The first part of making a ring was all about the ring shank, once that's done it's time to get the setting for the stone made and soldered onto the shank, and then set the stone.
In the first part I was showing you some rings I was making for Trudi, but then I forgot to take the photos of the setting part - DOH!
So here's a little london blue topaz ring I made for Cheryl. It's a square stone cabochon cut (called a cushion cut) - which means it's flat at the bottom and this one is facetted on top. This is one of my fave stones, so I've got one for me to keep too!
First of all, the bezel wire, which is fine silver needs to be measured out. It's soft and pliable so I usually just wrap it around the stone and make a mark, and cut it to size. Nothing too complicated or mathematical.
Then I make sure the bezel wire fits together nicely, file the edges to give it a nice straight line and solder it together.
(Do you know how tricky it is to take a photo of yourself soldering!! Must get an assistant next time!)
Then I check that the bezel wire is still a good fit for the stone, by fitting the stone into it. This also helps make sure the shape is correct before I cut out the base of sheet silver and solder the bezel wire to it.
(Here's the sheet of silver that I'm using for the base)
(And all soldered into place!)
As you can see the silver base sticks out a bit, so at the point I'll saw, or file it off (depending on how much there is). This extra silver goes into a little tub I have and will be recycled - often into little silver balls to add to designs.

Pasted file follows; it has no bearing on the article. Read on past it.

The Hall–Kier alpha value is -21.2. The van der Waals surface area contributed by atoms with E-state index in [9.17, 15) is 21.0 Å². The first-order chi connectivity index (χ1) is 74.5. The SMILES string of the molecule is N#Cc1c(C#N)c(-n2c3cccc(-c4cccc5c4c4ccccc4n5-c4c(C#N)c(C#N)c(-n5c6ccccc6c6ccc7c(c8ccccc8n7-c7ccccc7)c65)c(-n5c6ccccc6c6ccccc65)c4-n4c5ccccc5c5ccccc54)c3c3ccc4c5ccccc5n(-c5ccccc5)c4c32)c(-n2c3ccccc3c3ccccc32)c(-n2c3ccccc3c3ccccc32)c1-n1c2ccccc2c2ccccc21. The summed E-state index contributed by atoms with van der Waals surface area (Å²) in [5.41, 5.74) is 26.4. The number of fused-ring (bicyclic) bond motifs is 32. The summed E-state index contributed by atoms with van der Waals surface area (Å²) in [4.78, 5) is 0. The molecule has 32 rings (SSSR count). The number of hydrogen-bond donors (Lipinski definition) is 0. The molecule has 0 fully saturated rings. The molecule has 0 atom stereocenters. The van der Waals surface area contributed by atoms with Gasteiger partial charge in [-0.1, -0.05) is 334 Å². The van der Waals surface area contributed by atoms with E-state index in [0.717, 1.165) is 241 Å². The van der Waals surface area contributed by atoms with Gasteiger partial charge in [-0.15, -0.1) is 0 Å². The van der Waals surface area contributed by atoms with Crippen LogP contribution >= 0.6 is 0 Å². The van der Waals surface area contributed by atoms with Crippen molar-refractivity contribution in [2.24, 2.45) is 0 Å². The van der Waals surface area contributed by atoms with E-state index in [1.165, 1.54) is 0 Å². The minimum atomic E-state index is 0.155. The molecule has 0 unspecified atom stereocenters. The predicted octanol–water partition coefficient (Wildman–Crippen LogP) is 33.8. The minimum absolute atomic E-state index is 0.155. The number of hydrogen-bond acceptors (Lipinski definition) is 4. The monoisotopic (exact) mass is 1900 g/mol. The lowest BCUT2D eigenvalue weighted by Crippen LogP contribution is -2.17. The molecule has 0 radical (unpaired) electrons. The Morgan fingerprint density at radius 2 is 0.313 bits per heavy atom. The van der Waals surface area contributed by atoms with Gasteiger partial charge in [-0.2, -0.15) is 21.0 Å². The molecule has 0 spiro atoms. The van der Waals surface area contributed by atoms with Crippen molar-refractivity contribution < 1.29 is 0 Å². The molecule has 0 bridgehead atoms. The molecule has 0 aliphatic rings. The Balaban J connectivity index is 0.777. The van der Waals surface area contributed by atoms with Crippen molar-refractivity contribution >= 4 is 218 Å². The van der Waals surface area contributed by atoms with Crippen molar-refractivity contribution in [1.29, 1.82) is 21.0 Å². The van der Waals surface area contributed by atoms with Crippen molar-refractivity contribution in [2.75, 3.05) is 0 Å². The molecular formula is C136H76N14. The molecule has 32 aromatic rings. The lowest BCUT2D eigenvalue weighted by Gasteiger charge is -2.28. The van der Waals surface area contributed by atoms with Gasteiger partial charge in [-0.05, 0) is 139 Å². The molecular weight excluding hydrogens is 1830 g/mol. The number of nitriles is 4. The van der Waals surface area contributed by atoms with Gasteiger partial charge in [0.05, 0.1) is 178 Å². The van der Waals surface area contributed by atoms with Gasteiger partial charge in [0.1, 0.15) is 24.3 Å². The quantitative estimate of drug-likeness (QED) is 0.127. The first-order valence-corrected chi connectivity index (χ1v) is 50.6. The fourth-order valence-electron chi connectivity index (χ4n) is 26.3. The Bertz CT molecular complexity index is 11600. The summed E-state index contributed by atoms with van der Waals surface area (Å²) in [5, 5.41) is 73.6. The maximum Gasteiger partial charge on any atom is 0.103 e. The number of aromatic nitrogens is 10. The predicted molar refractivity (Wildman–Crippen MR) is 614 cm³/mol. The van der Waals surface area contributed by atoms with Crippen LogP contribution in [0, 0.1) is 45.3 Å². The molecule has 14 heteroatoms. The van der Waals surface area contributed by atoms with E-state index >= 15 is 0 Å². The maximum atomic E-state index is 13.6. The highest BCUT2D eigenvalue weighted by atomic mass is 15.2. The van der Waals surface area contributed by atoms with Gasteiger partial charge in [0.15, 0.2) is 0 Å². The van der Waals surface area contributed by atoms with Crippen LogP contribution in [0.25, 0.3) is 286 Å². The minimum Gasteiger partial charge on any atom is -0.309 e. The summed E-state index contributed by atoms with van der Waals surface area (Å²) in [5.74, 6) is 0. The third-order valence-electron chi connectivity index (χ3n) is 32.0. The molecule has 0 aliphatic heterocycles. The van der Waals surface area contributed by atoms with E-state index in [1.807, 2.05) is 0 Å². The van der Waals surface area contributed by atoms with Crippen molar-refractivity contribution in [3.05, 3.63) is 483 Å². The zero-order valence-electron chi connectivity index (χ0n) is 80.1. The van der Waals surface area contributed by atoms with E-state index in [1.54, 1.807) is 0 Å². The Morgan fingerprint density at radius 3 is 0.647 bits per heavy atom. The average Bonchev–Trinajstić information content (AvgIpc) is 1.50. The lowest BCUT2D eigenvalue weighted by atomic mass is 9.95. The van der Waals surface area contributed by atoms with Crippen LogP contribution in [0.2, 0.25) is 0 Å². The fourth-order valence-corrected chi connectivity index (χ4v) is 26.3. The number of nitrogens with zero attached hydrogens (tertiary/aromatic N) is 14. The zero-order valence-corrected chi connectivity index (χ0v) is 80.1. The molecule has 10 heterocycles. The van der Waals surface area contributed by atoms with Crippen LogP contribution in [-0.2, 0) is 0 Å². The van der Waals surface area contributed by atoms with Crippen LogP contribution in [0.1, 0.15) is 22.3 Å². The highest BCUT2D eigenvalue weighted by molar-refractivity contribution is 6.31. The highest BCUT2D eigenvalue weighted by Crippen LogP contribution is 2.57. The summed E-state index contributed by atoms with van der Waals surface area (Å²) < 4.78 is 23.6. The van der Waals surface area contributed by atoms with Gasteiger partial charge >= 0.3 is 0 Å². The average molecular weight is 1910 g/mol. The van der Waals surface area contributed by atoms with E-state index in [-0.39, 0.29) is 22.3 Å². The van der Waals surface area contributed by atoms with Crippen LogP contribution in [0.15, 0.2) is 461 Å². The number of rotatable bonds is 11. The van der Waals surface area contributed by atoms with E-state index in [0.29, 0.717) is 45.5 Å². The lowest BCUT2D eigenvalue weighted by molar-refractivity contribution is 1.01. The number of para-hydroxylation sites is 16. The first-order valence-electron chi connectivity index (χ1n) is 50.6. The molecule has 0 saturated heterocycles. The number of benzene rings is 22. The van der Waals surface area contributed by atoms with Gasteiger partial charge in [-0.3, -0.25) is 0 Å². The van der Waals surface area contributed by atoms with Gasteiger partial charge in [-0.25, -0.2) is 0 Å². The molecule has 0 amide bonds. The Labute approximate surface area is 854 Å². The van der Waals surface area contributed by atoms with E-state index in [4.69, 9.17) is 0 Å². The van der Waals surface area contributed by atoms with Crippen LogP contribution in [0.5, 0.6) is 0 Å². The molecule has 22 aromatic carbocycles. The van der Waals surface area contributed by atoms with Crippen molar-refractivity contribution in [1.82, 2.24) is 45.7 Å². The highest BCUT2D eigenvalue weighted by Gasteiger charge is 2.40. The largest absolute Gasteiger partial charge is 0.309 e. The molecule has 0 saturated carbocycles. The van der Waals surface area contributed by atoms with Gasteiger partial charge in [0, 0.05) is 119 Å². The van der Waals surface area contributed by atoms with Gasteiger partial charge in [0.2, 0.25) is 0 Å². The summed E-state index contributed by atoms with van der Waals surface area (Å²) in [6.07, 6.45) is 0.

For this setting I then cut the height of the bezel wire down to the right size. It needs to be high enough to keep the stone in securely, but low enough to show off the stone and look good. This can be fiddly! I measure using my digital callipers, and scribe a line in the correct place, then saw it off. Sometimes I'll cut the wire as the first stage - I've no idea which is the right way to do it!
Once it's cut to size, the edges need to be filed nice and smooth. Then it's time to solder onto the ring shank.
I file the shank a little in the place that the setting will sit to make sure there's a good fit between the two..
Then there's some pickling and cleaning up to be done. It's at this stage that all of the polishing should be done. I often use different grades of sanding paper, or rouge (which is a polishing compound). I've just bought some new polishing compounds that I might switch to in the future.
Then finally, I get to set the stone. The stone is pushed gently into place - it should be nice and snug. And then I use a bezel rocker to push the bezel wire over the stone to keep it in place. I finish by using smoothing the edges of the wire down. And it's all done. One stone set ring.
A bit of a disclaimer... I'm self taught and I'm definitely not saying that this is the correct way to do it. It's just the way I do it. And I know lots of you are interested in how things are made, so thought this might be of interest. The whole ring from start to finish can take hours and hours to make; as you can see there are lots of fiddly stages and things don't always go to plan!